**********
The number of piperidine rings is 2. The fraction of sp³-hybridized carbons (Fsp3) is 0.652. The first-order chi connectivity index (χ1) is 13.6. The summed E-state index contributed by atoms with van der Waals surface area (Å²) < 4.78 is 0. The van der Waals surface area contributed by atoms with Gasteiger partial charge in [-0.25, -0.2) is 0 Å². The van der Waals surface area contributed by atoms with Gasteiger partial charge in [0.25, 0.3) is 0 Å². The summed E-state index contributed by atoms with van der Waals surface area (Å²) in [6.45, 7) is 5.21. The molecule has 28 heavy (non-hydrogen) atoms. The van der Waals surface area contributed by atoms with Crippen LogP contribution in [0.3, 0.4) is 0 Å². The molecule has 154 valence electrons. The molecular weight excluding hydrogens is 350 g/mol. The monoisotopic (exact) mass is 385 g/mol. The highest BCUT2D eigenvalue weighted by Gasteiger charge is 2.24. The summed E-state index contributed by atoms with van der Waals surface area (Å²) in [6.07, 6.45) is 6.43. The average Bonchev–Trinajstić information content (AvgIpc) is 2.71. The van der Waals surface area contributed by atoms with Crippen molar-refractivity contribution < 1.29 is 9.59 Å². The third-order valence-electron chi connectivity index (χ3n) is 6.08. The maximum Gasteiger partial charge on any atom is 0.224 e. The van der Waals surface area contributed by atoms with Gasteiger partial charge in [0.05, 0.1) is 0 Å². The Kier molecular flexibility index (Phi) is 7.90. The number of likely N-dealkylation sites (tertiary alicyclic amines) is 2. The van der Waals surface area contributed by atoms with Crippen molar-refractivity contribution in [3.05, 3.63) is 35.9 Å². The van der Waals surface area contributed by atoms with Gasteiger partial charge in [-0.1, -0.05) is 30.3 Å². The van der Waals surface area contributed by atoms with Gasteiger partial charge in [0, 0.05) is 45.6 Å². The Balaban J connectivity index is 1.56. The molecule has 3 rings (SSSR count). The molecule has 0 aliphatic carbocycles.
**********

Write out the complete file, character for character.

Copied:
The number of piperidine rings is 2. The fraction of sp³-hybridized carbons (Fsp3) is 0.652. The first-order chi connectivity index (χ1) is 13.6. The summed E-state index contributed by atoms with van der Waals surface area (Å²) < 4.78 is 0. The van der Waals surface area contributed by atoms with Gasteiger partial charge in [-0.25, -0.2) is 0 Å². The van der Waals surface area contributed by atoms with Gasteiger partial charge in [0.25, 0.3) is 0 Å². The summed E-state index contributed by atoms with van der Waals surface area (Å²) in [6.45, 7) is 5.21. The molecule has 28 heavy (non-hydrogen) atoms. The van der Waals surface area contributed by atoms with Crippen LogP contribution in [0.3, 0.4) is 0 Å². The molecule has 154 valence electrons. The molecular weight excluding hydrogens is 350 g/mol. The monoisotopic (exact) mass is 385 g/mol. The highest BCUT2D eigenvalue weighted by Gasteiger charge is 2.24. The summed E-state index contributed by atoms with van der Waals surface area (Å²) in [6.07, 6.45) is 6.43. The average Bonchev–Trinajstić information content (AvgIpc) is 2.71. The van der Waals surface area contributed by atoms with Crippen molar-refractivity contribution < 1.29 is 9.59 Å². The third-order valence-electron chi connectivity index (χ3n) is 6.08. The maximum Gasteiger partial charge on any atom is 0.224 e. The van der Waals surface area contributed by atoms with Gasteiger partial charge in [0.05, 0.1) is 0 Å². The Kier molecular flexibility index (Phi) is 7.90. The number of likely N-dealkylation sites (tertiary alicyclic amines) is 2. The van der Waals surface area contributed by atoms with Crippen molar-refractivity contribution in [3.05, 3.63) is 35.9 Å². The van der Waals surface area contributed by atoms with Gasteiger partial charge in [-0.1, -0.05) is 30.3 Å². The van der Waals surface area contributed by atoms with Gasteiger partial charge in [0, 0.05) is 45.6 Å². The Balaban J connectivity index is 1.56. The molecule has 3 rings (SSSR count). The molecule has 0 aliphatic carbocycles.